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Movie Reviews

Ginger Snaps  

The prospect of juxtaposing the physical and emotional complexities of puberty and blossoming ( predominantly female) sexuality with the generic conventions of horror seemed both appealing and highly original. However the best intentions must, of course, be substantiated with effective filmic results, and "Ginger Snaps" fails to deliver on even its most basic promises.

The plot surrounds two sisters; the elder Ginger (Catherine Isabelle) and younger Bridgett (Emily Perkins), self-styled social outcasts who indulge in creating elaborately gory ways to fake their own respective deaths. Galvanised against peers and parents alike, Ginger and Brigitte vow to stand firm against a world that, in the best traditions of cliched Hollywood marginalisation (where high school outsiders are invariably just beautiful people wearing thick rimmed glasses and their hair tied up), ostracises them.

However their self-imposed social exile to the sanctity of the teenage bedroom is ended after Ginger is attacked one night by a mysterious lupine assailant. She subsequently begins to go through "changes", which begin as those encountered by all teenage girls, but quickly spiral uncontrollably into malevolent (yet highly amusing) physical and mental transformations (I mean how many teenage girls do you know with a tail?).

The close relationship of the sisters is tested. Ginger's social and sexual allure increases in the eyes of her classmates, and her elevating popularity (in the light of the metamorphosis taking place beneath the surface) alarms Brigitte. The closeness of the relationship between the two sisters, and its eventual breakdown which reaches a climax in the final scene where a fully transformed Ginger attempts to kill her sister in a animalistic frenzy, is perhaps the most successfully handled concept in the film. The alliances, rivalries and jealousies that inform all sibling relationships are handled well by the director John Fawcett. Similarly, the overbearing, "smother-them-with-love" approach of the girls' mother (Mimi Rogers) and the disenfranchised masculinity of their father (Peter Keleghan) work well together.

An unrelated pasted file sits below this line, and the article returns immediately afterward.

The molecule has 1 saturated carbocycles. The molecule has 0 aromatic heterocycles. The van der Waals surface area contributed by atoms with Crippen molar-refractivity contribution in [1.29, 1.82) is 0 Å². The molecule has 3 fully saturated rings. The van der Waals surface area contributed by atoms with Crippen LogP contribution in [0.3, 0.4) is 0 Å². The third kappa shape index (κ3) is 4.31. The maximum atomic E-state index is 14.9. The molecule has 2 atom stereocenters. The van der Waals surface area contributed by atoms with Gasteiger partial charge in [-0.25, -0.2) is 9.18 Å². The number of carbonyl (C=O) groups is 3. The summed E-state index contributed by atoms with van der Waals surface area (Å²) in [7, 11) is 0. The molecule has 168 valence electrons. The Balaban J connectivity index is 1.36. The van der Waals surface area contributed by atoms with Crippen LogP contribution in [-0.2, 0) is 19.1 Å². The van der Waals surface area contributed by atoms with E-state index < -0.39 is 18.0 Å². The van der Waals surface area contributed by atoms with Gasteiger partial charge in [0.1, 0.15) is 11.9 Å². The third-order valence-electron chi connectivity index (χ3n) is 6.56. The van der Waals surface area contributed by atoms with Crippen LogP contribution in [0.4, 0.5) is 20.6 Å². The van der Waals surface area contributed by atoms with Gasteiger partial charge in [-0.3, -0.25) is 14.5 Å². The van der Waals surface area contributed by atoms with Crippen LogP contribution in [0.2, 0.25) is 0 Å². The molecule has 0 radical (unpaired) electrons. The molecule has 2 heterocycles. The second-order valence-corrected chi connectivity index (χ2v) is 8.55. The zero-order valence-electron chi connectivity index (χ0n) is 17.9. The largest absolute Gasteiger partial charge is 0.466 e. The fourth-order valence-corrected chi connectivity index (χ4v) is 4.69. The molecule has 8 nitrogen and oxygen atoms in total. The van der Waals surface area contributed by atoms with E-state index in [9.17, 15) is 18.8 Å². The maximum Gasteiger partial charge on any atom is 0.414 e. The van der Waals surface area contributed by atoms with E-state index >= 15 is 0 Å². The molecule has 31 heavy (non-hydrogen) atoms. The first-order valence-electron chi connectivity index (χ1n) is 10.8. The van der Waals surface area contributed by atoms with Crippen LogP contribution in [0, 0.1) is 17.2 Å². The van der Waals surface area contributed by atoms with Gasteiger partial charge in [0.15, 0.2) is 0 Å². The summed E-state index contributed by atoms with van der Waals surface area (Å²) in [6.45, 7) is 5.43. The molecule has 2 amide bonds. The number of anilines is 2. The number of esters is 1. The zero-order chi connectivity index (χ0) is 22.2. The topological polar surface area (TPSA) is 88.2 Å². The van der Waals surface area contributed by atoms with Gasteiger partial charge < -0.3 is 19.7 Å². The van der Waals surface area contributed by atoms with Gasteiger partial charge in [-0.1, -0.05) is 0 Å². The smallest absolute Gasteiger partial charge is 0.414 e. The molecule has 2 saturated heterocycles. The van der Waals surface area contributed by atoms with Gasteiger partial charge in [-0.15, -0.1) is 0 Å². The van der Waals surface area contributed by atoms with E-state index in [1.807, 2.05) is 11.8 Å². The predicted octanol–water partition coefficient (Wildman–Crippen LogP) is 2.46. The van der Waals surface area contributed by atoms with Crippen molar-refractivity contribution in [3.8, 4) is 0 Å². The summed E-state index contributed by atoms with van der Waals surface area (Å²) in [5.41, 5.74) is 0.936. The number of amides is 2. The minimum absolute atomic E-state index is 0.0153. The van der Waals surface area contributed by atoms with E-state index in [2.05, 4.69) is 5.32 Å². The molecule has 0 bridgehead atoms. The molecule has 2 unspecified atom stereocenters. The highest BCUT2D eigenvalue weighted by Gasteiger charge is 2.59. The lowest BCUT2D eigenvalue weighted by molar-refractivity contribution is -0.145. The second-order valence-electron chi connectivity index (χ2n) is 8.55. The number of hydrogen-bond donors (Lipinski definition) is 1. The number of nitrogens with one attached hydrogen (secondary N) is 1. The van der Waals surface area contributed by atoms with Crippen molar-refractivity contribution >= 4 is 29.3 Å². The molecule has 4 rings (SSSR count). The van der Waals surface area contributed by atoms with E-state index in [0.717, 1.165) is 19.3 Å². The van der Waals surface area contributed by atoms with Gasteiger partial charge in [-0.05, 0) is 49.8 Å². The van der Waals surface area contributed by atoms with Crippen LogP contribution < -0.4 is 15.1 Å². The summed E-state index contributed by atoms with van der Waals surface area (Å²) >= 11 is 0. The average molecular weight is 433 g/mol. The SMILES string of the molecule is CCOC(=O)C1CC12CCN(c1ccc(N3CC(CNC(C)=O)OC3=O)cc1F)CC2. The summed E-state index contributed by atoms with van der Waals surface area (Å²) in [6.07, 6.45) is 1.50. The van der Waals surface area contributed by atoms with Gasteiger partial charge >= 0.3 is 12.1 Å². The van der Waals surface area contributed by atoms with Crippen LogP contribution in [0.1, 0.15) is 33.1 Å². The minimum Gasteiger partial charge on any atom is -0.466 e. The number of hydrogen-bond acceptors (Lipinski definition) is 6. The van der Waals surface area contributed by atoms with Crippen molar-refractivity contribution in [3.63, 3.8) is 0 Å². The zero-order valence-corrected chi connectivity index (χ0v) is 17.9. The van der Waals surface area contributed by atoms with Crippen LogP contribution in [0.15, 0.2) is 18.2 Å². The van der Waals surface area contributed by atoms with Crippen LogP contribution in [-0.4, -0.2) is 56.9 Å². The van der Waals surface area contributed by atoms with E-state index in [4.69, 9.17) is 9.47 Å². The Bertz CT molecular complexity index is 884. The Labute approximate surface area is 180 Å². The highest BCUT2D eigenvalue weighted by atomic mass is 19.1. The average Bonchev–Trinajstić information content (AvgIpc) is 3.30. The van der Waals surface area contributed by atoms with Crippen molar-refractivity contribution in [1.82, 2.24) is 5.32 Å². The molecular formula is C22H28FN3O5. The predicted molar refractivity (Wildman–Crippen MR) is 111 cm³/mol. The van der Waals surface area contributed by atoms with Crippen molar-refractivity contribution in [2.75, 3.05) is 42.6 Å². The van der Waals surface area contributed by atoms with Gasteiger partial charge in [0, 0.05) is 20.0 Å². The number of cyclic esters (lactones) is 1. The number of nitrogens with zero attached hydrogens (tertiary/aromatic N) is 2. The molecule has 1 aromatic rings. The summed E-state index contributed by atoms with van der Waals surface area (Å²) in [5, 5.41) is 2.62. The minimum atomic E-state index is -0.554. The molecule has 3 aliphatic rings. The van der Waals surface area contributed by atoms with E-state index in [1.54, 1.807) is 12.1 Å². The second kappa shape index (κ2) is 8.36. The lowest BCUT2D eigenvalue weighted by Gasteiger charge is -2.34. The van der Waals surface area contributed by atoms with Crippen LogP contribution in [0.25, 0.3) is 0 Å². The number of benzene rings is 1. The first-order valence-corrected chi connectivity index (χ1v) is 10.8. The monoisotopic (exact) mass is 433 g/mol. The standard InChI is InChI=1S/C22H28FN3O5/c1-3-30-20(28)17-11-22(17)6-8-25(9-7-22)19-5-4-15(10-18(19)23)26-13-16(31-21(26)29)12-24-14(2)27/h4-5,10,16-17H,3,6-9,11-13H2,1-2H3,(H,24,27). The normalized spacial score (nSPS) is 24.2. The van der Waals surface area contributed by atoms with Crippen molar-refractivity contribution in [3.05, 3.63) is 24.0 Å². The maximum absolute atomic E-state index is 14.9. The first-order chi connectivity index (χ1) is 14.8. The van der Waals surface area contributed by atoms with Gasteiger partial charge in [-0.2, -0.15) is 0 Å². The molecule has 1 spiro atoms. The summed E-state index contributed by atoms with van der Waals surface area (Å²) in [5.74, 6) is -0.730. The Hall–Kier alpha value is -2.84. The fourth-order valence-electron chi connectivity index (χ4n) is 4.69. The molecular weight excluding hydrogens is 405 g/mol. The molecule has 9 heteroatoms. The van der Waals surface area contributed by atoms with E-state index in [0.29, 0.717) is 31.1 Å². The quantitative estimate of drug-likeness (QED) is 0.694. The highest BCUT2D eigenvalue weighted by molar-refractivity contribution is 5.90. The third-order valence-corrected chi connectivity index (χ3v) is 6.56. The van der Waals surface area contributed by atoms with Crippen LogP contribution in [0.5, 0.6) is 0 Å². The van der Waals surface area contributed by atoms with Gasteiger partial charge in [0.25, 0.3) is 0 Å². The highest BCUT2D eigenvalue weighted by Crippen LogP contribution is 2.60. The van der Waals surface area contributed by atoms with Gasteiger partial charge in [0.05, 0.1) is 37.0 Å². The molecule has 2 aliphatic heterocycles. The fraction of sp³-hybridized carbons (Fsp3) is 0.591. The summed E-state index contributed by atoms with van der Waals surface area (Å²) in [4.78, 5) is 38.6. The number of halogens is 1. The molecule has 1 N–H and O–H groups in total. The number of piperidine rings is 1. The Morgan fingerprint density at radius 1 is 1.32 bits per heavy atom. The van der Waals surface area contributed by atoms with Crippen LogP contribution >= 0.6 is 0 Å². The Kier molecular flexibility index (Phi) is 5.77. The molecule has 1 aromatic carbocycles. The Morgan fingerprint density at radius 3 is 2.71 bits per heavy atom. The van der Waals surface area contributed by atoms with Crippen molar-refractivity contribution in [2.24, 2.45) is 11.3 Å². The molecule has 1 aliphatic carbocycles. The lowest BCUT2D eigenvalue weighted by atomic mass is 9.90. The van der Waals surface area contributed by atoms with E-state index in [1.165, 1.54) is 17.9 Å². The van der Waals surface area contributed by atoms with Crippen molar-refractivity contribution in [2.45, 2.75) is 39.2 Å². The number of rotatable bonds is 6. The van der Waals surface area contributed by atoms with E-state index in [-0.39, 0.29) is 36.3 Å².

"Ginger Snaps" slips in and out of genres without fully exploring or indulging the finer aspects of them. It simply takes the most obvious, hackneyed and over used dimensions of the teen movie (outsiders versus the socially accepted, jocks, cheerleaders and goths…) and the horror movie (small town suburbia harbouring a dark secret in the form of a sociopathic monster emerging from the family home etc., etc.) and goes no further.

No serious attempt has been made to fuse together elements of these specific genres into an original mix, indeed the film is thoroughly conventional, and run-of-the-mill. Its veiled pretensions about showing the adolescent female body as a battle ground that acts as an allegory for sexual awakening mixed with violence, was more effectively explored in De Palma's "Carrie". The plot is nothing more than a patchwork quilt of past glories, filtered through Fawcett's undoubted appreciation for all things horror. The effects are on the whole pretty lame and the whole affair has a definite feel of irritating repetition and re-visitation.

The central performances are acceptable in the most part. Perkins particularly shines as a genuinely uncomfortable and awkward teenager, threatened (in every sense) by the growing ferocity of her sister.
However the general feeling after watching "Ginger Snaps" is one of loss and unsatisfaction. A film that could deliver so much to reinvigorate aspects of the flagging horror genre through clever allegory simply reverts back to tried and tested conventions, that have been more successfully realised elsewhere. "Ginger Snaps" finally represents nothing more than an overwhelming example of missed opportunity.

Nik Huggins

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